Balancing Theory and Practice in an Introductory Operating Systems Course

  • Bennett KankuziEmail author
Conference paper
Part of the Communications in Computer and Information Science book series (CCIS, volume 963)


Operating systems is one core course of many computing curricula. However, many students find the course difficult and boring as they cannot practically relate to the inner workings of an operating system. This paper presents an approach which was used in delivering an undergraduate second year introductory operating systems course with the aim of balancing theory and practice in order to keep students motivated in the course. The students, however, did not have sufficient programming background to undertake kernel-level programming projects. The approach, therefore, involved complementing theory lessons with a series of practical tasks spread throughout the whole period of delivery of the course. An evaluation of the course showed that the performance of students taught using this approach was significantly higher than those taught theoretical operating system concepts only. Through a survey, students also expressed strong satisfaction that the approach contributed to a positive learning environment as the students also specifically found the course relevant and well balanced in theory and practice.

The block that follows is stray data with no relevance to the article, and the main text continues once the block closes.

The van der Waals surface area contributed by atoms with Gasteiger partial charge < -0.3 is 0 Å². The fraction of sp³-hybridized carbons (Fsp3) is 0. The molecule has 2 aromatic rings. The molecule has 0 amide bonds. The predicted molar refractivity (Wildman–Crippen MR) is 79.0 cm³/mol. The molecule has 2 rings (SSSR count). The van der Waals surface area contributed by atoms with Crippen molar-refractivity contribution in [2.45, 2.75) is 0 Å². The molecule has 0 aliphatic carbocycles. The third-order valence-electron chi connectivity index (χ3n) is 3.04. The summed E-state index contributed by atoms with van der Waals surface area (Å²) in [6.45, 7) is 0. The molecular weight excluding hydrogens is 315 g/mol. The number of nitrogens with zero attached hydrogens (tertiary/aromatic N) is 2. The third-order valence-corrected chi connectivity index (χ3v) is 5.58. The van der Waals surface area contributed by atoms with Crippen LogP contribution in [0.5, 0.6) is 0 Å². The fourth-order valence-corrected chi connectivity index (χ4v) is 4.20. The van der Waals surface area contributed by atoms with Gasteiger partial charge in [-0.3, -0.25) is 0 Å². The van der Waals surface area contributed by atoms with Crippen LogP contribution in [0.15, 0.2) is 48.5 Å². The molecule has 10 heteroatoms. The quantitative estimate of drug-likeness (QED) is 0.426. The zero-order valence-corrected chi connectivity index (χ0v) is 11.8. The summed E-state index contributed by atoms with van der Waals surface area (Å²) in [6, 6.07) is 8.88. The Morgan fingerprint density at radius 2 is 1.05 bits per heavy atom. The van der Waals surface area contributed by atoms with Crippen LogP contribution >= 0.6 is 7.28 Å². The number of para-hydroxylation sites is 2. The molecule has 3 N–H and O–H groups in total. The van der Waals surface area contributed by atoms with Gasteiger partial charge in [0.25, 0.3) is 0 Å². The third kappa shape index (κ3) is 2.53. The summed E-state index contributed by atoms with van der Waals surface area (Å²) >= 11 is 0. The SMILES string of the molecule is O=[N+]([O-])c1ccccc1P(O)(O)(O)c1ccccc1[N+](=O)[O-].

Teaching operating systems Student motivation 


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Authors and Affiliations

  1. 1.Department of Computer ScienceNorth-West UniversityMmabathoSouth Africa

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